“Eleven years ago today, Elliott Smith stopped making music. Thousands of miles away from the grim crime scene of hisdeath, I was a fifth grader at the peak of awkwardness. Puberty hit me with that feeling of alienation that is difficult for adults to reconstruct. Pictures of me at age 11 display the old sources of my middle school woes: an expander had pushed my upper palate wide open, stranding my two front teeth so far apart that people asked if they had been pulled. I had just started to reluctantly wear itchy, uncomfortable bras, and several months later I would become one of the youngest girls in my grade start my period. As I navigated the same daily horror of being a chubby nerd with bad hair, Elliott Smith stabbed himself in the heart in Los Angeles.
Or so we think. Smith’s death remains acold case. The cuts on his hands and arms and lack of a hesitation wound scream murder to some, but his then-girlfriend firmly maintains her innocence. Either way, fans feel his loss sharply. In the aftermath of his death, his lyrics have gained eery resonance. “Nobody broke your heart,” he sings in “Alameda.” “You broke your own / ‘Cause you can’t finish what you start.”Continue reading →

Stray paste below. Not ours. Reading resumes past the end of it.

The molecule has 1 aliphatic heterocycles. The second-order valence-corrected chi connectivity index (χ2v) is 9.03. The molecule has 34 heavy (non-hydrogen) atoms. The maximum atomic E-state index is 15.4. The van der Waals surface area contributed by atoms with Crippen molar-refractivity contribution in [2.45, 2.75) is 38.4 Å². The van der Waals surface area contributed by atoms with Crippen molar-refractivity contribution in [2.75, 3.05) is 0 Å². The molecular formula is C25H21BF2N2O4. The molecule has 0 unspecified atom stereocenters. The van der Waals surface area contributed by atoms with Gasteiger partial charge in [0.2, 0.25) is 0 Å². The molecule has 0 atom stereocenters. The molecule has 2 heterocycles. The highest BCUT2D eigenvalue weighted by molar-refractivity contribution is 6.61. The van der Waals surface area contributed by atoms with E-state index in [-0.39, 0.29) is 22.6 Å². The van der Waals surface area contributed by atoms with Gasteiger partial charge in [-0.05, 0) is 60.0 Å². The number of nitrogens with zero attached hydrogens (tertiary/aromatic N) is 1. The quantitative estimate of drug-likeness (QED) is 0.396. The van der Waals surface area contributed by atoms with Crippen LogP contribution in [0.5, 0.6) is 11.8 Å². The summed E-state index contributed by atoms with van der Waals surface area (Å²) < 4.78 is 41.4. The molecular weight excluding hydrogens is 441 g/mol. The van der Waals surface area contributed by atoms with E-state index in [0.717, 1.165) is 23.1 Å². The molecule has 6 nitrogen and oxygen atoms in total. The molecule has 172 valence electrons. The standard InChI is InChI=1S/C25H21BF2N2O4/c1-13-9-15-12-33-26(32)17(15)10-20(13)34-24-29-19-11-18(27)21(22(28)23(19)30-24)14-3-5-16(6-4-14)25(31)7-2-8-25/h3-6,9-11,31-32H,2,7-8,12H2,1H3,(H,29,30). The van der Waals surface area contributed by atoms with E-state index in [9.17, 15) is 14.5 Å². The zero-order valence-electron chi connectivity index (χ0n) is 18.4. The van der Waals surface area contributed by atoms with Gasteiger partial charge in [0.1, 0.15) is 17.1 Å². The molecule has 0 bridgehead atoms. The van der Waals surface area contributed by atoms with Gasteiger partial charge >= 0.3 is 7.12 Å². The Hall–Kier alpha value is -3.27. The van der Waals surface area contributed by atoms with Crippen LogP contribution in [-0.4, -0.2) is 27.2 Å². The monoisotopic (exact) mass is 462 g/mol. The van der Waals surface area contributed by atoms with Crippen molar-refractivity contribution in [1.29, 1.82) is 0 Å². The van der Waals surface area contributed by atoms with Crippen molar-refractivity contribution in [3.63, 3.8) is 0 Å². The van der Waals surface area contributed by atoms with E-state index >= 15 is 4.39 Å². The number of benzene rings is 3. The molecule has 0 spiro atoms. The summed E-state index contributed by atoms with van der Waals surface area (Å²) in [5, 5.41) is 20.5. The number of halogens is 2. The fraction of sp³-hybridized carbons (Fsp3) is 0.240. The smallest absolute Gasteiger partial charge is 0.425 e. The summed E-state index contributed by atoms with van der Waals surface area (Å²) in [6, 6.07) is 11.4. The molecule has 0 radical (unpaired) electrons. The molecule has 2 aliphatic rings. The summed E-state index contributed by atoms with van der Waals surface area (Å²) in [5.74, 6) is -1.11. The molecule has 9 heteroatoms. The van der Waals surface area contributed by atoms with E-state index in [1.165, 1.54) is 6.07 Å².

“I went to see Elliott Smith last summer at the Sunset Junction Street Fair. He had not played a show in about a year, and he came on stage with a beer in hand, seeming a little out of it. He sat down and started playing some new songs he had written, which sounded really good, but the audience wanted to hear their old favorites. So when the requests for songs off “either/or” and his self titled album were being shouted to him, he attempted to play some. Continue reading →
“In 1999 or 2000 during either the XO or Figure 8 tour I was stood at front of the crowd in Manchester over the front barrier (aged 15/16). At the end of the show when Elliott left the stage I leaned over to take the set list… I peeled it off the floor and after found out it wasn’t the set list but a note from the crew, which I imagine is an inside joke between the ‘gang’. Can anyone shed any light on it? Kept it all these years x “